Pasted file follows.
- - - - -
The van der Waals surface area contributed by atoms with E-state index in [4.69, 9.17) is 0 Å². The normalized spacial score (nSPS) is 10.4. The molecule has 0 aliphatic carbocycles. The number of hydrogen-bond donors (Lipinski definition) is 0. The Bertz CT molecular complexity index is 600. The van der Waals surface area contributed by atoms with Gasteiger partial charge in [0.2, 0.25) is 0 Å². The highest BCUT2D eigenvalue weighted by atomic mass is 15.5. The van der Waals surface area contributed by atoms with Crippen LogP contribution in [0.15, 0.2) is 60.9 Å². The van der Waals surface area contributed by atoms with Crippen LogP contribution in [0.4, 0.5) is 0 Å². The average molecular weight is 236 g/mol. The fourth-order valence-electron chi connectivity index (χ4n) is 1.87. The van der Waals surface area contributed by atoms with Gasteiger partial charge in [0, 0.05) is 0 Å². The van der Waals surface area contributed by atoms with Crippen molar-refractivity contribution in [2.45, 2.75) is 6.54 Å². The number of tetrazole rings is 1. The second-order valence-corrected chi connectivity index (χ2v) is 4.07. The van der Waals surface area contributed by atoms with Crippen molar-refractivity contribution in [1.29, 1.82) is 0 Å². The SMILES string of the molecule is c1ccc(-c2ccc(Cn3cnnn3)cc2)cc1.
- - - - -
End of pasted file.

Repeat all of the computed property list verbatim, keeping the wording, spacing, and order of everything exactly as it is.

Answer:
The van der Waals surface area contributed by atoms with E-state index in [4.69, 9.17) is 0 Å². The normalized spacial score (nSPS) is 10.4. The molecule has 0 aliphatic carbocycles. The number of hydrogen-bond donors (Lipinski definition) is 0. The Bertz CT molecular complexity index is 600. The van der Waals surface area contributed by atoms with Gasteiger partial charge in [0.2, 0.25) is 0 Å². The highest BCUT2D eigenvalue weighted by atomic mass is 15.5. The van der Waals surface area contributed by atoms with Crippen LogP contribution in [0.15, 0.2) is 60.9 Å². The van der Waals surface area contributed by atoms with Crippen LogP contribution in [0.4, 0.5) is 0 Å². The average molecular weight is 236 g/mol. The fourth-order valence-electron chi connectivity index (χ4n) is 1.87. The van der Waals surface area contributed by atoms with Gasteiger partial charge in [0, 0.05) is 0 Å². The van der Waals surface area contributed by atoms with Crippen molar-refractivity contribution in [2.45, 2.75) is 6.54 Å². The number of tetrazole rings is 1. The second-order valence-corrected chi connectivity index (χ2v) is 4.07. The van der Waals surface area contributed by atoms with Crippen molar-refractivity contribution in [1.29, 1.82) is 0 Å². The SMILES string of the molecule is c1ccc(-c2ccc(Cn3cnnn3)cc2)cc1.